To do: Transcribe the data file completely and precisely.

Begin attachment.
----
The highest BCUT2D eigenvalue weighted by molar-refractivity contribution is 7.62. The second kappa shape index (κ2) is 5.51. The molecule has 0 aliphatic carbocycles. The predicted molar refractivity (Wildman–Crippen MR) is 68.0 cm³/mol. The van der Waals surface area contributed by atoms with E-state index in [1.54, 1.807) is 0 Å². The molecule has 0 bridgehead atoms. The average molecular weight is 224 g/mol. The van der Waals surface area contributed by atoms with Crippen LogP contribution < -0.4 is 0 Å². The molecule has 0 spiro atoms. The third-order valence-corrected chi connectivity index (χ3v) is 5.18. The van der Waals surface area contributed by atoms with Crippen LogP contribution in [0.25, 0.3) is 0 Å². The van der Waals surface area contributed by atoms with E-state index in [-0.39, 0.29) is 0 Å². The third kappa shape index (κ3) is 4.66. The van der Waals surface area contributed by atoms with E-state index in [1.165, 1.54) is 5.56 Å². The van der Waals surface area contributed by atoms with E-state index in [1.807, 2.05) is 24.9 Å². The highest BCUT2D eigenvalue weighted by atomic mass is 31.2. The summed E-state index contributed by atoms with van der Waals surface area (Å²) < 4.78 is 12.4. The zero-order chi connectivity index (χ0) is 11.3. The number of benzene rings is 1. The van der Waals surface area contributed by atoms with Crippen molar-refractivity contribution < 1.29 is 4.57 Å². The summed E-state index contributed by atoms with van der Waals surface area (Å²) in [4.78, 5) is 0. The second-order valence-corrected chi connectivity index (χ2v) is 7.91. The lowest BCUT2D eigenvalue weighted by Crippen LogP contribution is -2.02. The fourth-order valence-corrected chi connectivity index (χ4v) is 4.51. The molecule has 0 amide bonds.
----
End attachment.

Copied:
The highest BCUT2D eigenvalue weighted by molar-refractivity contribution is 7.62. The second kappa shape index (κ2) is 5.51. The molecule has 0 aliphatic carbocycles. The predicted molar refractivity (Wildman–Crippen MR) is 68.0 cm³/mol. The van der Waals surface area contributed by atoms with E-state index in [1.54, 1.807) is 0 Å². The molecule has 0 bridgehead atoms. The average molecular weight is 224 g/mol. The van der Waals surface area contributed by atoms with Crippen LogP contribution < -0.4 is 0 Å². The molecule has 0 spiro atoms. The third-order valence-corrected chi connectivity index (χ3v) is 5.18. The van der Waals surface area contributed by atoms with Crippen LogP contribution in [0.25, 0.3) is 0 Å². The van der Waals surface area contributed by atoms with E-state index in [-0.39, 0.29) is 0 Å². The third kappa shape index (κ3) is 4.66. The van der Waals surface area contributed by atoms with E-state index in [1.165, 1.54) is 5.56 Å². The van der Waals surface area contributed by atoms with E-state index in [1.807, 2.05) is 24.9 Å². The highest BCUT2D eigenvalue weighted by atomic mass is 31.2. The summed E-state index contributed by atoms with van der Waals surface area (Å²) < 4.78 is 12.4. The zero-order chi connectivity index (χ0) is 11.3. The number of benzene rings is 1. The van der Waals surface area contributed by atoms with Crippen molar-refractivity contribution < 1.29 is 4.57 Å². The summed E-state index contributed by atoms with van der Waals surface area (Å²) in [4.78, 5) is 0. The second-order valence-corrected chi connectivity index (χ2v) is 7.91. The lowest BCUT2D eigenvalue weighted by Crippen LogP contribution is -2.02. The fourth-order valence-corrected chi connectivity index (χ4v) is 4.51. The molecule has 0 amide bonds.